Once you have your credit scores downloaded, you need to see what is hurting your score. You can use a site such as Credit Karma to get an overview of what your total balance is for credit cards, student loans, auto loans, home loans, etc.
Using a site like this, you can see the effect you will experience once you start eliminating your debt by using their paydown tool. You will be able to see at a glance whether or not your payments have been on time or were late, or even in collections.
You can go to your score details to see what guidance they have in helping you improve your credit. For example, you will be able to see your payment history, credit card use (which means the ratio of debt to available credit), derogatory marks such as collections or bankruptcies, the age of your credit and total accounts, as well as hard inquiries.
Each time you log on and you see a change in your credit score, you will be able to see what changes occurred to make that happen. For example, it will tell you which credit card had a decreased balance and by what amount, or if you had an increase on a credit card, too.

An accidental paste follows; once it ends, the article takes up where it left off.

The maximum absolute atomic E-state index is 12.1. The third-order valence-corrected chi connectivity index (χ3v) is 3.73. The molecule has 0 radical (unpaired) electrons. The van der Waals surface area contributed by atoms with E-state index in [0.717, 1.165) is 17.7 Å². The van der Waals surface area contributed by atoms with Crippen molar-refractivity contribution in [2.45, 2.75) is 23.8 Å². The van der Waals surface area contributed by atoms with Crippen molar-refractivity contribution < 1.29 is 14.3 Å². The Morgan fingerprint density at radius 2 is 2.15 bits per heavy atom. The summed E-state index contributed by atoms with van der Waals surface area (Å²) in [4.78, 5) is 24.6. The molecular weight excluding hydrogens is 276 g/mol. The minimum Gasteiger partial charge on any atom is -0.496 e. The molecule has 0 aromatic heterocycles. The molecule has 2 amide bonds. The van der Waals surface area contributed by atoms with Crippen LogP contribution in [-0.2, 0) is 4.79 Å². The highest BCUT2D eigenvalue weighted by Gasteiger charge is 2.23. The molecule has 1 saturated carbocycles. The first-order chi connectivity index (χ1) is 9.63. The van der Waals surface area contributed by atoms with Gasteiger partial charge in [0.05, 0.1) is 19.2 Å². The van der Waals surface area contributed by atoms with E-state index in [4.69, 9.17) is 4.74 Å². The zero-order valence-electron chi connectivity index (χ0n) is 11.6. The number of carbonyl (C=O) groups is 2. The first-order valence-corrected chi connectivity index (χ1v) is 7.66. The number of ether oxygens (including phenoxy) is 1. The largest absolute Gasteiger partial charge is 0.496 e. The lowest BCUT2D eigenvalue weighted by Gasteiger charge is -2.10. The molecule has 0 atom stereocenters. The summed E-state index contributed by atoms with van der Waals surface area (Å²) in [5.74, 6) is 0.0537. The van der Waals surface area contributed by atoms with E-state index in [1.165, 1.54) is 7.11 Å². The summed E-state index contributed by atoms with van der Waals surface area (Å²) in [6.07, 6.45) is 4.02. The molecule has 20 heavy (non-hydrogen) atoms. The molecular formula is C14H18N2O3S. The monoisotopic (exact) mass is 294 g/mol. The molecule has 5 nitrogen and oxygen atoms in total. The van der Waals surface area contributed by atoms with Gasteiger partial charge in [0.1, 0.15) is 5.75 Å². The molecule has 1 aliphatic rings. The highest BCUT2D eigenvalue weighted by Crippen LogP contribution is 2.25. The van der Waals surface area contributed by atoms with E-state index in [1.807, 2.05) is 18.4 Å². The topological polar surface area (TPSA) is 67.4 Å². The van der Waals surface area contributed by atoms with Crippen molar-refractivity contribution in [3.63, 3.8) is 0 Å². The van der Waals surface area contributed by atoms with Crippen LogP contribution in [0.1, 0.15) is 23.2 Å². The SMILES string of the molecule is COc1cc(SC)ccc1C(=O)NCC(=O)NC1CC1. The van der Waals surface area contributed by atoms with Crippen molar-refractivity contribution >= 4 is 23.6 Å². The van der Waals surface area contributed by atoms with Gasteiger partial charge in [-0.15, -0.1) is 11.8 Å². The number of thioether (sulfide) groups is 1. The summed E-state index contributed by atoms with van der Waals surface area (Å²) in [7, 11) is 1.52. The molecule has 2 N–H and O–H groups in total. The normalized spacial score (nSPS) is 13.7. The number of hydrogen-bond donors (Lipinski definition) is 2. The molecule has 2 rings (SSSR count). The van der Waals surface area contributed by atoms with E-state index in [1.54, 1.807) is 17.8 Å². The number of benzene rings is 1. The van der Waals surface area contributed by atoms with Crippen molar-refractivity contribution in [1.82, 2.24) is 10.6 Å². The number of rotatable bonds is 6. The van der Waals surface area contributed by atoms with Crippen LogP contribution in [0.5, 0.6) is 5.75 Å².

When you look at the factors that are affecting your credit score, they will show up in red if they are negatively affecting your credit. For example, if you are using 90% of your available credit, that will be negatively affecting your score.
It will also tell you whether or not certain factors have a high impact on your score or a low impact. For example, your payment history has a high impact on your score, while the number of accounts that you have open has a low impact.
5. Negotiate a Better Interest Rate
You want to look at the interest rate on each of your current credit cards. Sometimes, companies will raise your interest rate and you will be paying more than you originally signed up to pay.
You can contact each of the individual creditors and simply ask for a better interest rate. That doesn't mean they will always agree to it, but if you ask nicely and are showing improvements, they may be willing to work with you, even slightly.
Another thing you can do is transfer higher interest rate balances over to a card with a lower interest rate. So if you have a balance of $2,000 on a high interest rate card with 26% interest, you can transfer it to another card with a 10% interest rate and save money as you're paying it off.
6. Don't Close Old Accounts